When most people hear the word “yogi” they often picture a particular kind of person. However, if you walk into the Walnut Room on Sunday between 9:30 a.m. and noon, you’ll find a room full of reasons that picture is distorted. Instead, you’ll find a collection of Denverites of every shape and size finding their way into downward dog to the tunes of Beyoncé, Justin Timberlake and maybe even Wu-Tang.

You’ll also find Kady Lafferty running the show. Each Sunday, Lafferty hosts and instructs these laidback music-themed yoga classes. Their clever names range from “Namas-Bey” to “Downward Facing Drizzy” and include a ticket for a free beer or mimosa—and the best Sunday Funday vibes in the city. These vibes are exactly what makes an hour-long power vinyasa class appealing to those who might not venture into an average yoga studio.

Kady Lafferty. Photography by Kyle Cooper.

Lafferty, who created Big Booty Yoga, a Facebook/Instagram page and initiative to challenge the stereotype of a “yoga body,” believes that her Walnut Room classes create a safe space for people to try out yoga. “They feel like it’s a non-judgement zone,” she said. “I would say that every single week I’m there, I have one to two people who have never done yoga before.” These classes are part of her mission with Big Booty Yoga—she welcomes people into a carefree space to introduce them to the magic of yoga without the intimidation of walking into a studio. “Especially someone that doesn’t fit into the mold of what a stereotypical yogi is, they don’t want to step into a place like [that]. They don’t feel comfortable doing it and they don’t think that their body’s meant for it or that they’re able to do it.”

This hesitancy is something Lafferty herself faced about four years ago when he first stepped into a yoga studio. Originally, she wasn’t yoga’s biggest fan; she recalls trying basic videos at home in college and hating them. A few years later, her best friend and roommate began begging her to take a class together. “She had asked me like a million times to come to yoga with her and I’d had an idea of what typical yoga people were, I thought they were 5’2”, size two … and I was like that’s not really me,” Lafferty said.” Eventually, she was convinced, and recounts her first real experience in a yoga class as one that changed her life. “I realized for the first time in my life that for an hour my head was completely clear,” she said. “I got out and I was like, ‘this is magic.’”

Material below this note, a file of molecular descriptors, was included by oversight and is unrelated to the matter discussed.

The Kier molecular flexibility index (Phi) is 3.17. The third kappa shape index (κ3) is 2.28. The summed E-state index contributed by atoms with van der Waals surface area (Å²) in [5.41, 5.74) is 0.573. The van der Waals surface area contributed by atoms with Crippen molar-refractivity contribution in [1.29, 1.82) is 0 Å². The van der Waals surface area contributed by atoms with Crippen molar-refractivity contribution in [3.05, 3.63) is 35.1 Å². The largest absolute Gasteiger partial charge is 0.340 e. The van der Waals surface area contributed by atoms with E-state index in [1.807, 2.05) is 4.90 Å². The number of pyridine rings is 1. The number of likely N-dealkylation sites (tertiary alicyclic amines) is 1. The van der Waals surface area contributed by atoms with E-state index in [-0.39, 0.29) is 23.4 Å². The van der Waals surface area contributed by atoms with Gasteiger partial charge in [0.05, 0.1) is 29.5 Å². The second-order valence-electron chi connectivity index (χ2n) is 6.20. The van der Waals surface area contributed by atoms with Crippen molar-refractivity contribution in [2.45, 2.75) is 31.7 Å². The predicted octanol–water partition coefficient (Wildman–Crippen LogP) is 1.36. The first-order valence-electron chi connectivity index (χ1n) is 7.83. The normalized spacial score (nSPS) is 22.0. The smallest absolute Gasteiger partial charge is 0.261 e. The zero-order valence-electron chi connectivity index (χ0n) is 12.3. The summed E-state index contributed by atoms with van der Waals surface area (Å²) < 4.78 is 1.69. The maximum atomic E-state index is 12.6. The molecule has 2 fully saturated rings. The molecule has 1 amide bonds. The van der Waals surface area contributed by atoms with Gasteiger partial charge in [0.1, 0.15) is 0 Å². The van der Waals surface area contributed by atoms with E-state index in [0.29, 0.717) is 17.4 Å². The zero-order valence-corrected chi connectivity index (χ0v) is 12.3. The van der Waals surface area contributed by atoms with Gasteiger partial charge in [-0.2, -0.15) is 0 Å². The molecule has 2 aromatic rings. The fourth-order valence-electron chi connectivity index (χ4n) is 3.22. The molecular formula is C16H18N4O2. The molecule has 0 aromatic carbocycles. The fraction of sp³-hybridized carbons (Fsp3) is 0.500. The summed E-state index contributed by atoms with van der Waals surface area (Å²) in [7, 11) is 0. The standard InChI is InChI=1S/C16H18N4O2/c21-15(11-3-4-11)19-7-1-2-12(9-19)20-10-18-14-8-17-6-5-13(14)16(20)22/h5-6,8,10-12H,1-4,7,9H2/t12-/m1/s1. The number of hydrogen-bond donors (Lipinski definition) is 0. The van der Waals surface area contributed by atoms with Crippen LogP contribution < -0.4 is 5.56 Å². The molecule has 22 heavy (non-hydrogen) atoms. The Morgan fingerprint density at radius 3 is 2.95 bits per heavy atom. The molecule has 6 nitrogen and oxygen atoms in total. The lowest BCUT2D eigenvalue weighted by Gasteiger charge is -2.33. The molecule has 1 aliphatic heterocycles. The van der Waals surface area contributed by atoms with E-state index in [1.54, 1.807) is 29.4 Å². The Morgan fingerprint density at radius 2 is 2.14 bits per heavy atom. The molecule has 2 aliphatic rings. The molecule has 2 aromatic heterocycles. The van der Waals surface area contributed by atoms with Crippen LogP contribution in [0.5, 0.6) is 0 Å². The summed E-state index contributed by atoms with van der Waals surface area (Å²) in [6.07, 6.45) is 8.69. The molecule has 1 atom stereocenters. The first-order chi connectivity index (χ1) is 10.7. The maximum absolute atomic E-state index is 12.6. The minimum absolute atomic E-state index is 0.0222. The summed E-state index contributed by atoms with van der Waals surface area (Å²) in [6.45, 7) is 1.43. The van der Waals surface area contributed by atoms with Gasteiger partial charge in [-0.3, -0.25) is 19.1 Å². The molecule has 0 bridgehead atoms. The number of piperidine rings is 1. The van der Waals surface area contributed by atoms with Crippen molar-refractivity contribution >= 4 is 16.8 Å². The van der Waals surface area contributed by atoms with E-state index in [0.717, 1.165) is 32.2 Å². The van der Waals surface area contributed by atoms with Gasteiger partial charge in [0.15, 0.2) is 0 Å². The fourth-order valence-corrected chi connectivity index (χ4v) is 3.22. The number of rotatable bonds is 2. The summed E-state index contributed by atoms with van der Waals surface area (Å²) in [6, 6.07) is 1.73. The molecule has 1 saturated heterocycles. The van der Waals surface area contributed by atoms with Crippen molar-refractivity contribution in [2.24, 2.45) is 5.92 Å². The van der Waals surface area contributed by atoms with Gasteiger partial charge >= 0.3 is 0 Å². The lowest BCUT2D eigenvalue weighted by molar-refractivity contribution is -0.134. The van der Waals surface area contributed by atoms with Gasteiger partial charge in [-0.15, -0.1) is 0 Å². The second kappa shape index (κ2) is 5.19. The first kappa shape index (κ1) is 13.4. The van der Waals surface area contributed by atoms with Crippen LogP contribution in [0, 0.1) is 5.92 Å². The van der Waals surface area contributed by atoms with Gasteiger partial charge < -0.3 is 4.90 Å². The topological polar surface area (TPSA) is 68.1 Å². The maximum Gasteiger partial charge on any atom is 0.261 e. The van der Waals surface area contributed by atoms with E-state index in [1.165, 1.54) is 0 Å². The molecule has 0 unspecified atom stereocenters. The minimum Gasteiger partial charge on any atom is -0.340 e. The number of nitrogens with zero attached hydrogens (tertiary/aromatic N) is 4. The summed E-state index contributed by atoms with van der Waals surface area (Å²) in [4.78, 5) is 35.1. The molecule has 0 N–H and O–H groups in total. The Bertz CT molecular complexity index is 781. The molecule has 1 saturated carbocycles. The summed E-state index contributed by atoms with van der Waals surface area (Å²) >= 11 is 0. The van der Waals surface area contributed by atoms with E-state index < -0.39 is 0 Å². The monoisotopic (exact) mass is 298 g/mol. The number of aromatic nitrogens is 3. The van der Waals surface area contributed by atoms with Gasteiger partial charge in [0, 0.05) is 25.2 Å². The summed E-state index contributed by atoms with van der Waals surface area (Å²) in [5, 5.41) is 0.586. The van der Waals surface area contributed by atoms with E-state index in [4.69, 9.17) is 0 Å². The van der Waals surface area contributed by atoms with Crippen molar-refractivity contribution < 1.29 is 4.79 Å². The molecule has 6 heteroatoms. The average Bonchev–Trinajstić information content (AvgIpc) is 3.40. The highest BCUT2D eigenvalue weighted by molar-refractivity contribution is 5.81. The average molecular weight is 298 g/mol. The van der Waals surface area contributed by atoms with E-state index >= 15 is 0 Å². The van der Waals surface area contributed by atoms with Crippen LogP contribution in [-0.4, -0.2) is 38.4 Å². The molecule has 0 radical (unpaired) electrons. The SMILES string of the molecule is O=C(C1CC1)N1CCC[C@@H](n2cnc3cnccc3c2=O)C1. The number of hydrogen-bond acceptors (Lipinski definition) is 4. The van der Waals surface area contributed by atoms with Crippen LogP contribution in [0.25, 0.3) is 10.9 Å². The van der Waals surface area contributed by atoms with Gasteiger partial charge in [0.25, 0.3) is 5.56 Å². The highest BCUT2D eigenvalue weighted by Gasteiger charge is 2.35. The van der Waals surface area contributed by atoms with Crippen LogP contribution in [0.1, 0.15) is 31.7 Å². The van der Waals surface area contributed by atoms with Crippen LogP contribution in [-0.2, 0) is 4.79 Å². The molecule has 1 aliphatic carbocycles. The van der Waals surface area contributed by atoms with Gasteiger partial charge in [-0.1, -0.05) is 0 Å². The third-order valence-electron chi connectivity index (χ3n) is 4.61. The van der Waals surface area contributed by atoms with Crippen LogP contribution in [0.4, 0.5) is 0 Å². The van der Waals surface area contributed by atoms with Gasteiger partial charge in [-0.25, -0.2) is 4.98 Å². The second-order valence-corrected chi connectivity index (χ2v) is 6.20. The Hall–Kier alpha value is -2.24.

That first class took place at The River Power Vinyasa Yoga where Lafferty is now an assistant manager and instructor. Immediately after that class, she got the new student special and practiced yoga nearly every day while still at her 9 to 5 job. Eventually, she decided to take part in teacher training initially just to deepen her practice but she ended up loving it. So, as she says, she “put faith in the universe,” quit her job, and started her life as a full-time yoga instructor.

Yogis can add to this board about what it means to be beautiful near the entrance of The River Power Vinyasa Yoga studio.

The creation of Big Booty Yoga (pro tip: don’t google “big booty yoga”) came later over a bottle of wine with her best friend who encouraged her to create an Instagram page just for her yoga practice. She recalls her friend telling her that it would be an opportunity to challenge the stereotype of a yoga body and encourage other people with reservations about the practice to try it out.

“When I really started thinking about the way that I talk to myself and the things that I say to myself I realized that not only would I not say them to someone I love, I wouldn’t say them to someone I loathe,” Lafferty said. “When I started doing yoga and being more cognizant of what was going on in my head, I was happier in my life.”

In her classes, Lafferty challenges her students to say something kind to themselves when in difficult or tiring poses, or “in the moments that they least want to.” She believes that small actions like this are what change the way people speak to and think about themselves in everyday life.

“Once you’re able to start changing it on your mat when you’re sweaty and you’re in these weird shapes with your body and you notice how your brain is working, [that’s] when it starts happening in other places in your life,” Lafferty said. “That’s the magic, for me, where it all started. I had so many things I thought my body couldn’t do maybe because of my size or because or … because I didn’t have enough strength but I was stronger and more capable in my body than I thought I was.”

Lafferty and her concept of Big Booty Yoga are proof that both yoga and self-love are as much mental as they are physical. “I really do believe that yoga is for every body because yoga is for every brain and yoga is for every heart,” Lafferty said. “Once you start to believe that you can, you just do.”

To learn more about Big Booty Yoga, go here.

All photography by Kyle Cooper.